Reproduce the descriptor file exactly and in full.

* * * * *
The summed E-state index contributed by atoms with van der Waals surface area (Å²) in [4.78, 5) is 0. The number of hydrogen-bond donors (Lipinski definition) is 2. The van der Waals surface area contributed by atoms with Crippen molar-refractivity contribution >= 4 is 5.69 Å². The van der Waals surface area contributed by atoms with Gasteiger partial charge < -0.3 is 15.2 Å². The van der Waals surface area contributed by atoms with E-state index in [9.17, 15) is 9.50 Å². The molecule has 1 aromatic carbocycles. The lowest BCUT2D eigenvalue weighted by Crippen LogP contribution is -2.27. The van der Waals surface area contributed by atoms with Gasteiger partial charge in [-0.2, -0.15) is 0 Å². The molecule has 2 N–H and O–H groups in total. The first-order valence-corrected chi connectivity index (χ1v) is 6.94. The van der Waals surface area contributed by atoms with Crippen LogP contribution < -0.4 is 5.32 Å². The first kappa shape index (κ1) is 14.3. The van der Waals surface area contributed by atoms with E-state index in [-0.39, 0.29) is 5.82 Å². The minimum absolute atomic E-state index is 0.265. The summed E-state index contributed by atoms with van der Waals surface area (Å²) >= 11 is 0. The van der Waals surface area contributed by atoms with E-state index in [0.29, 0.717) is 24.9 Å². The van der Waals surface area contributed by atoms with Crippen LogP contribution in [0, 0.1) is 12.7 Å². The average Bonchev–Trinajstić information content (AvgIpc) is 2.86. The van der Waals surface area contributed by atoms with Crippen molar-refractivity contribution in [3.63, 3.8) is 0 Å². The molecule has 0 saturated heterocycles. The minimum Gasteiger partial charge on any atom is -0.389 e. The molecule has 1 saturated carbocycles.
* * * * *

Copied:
The summed E-state index contributed by atoms with van der Waals surface area (Å²) in [4.78, 5) is 0. The number of hydrogen-bond donors (Lipinski definition) is 2. The van der Waals surface area contributed by atoms with Crippen molar-refractivity contribution >= 4 is 5.69 Å². The van der Waals surface area contributed by atoms with Gasteiger partial charge < -0.3 is 15.2 Å². The van der Waals surface area contributed by atoms with E-state index in [9.17, 15) is 9.50 Å². The molecule has 1 aromatic carbocycles. The lowest BCUT2D eigenvalue weighted by Crippen LogP contribution is -2.27. The van der Waals surface area contributed by atoms with Gasteiger partial charge in [-0.2, -0.15) is 0 Å². The molecule has 2 N–H and O–H groups in total. The first-order valence-corrected chi connectivity index (χ1v) is 6.94. The van der Waals surface area contributed by atoms with Crippen LogP contribution < -0.4 is 5.32 Å². The first kappa shape index (κ1) is 14.3. The van der Waals surface area contributed by atoms with E-state index in [-0.39, 0.29) is 5.82 Å². The minimum absolute atomic E-state index is 0.265. The summed E-state index contributed by atoms with van der Waals surface area (Å²) >= 11 is 0. The van der Waals surface area contributed by atoms with E-state index in [0.29, 0.717) is 24.9 Å². The van der Waals surface area contributed by atoms with Crippen LogP contribution in [0, 0.1) is 12.7 Å². The average Bonchev–Trinajstić information content (AvgIpc) is 2.86. The van der Waals surface area contributed by atoms with Crippen molar-refractivity contribution in [3.63, 3.8) is 0 Å². The molecule has 0 saturated heterocycles. The minimum Gasteiger partial charge on any atom is -0.389 e. The molecule has 1 saturated carbocycles.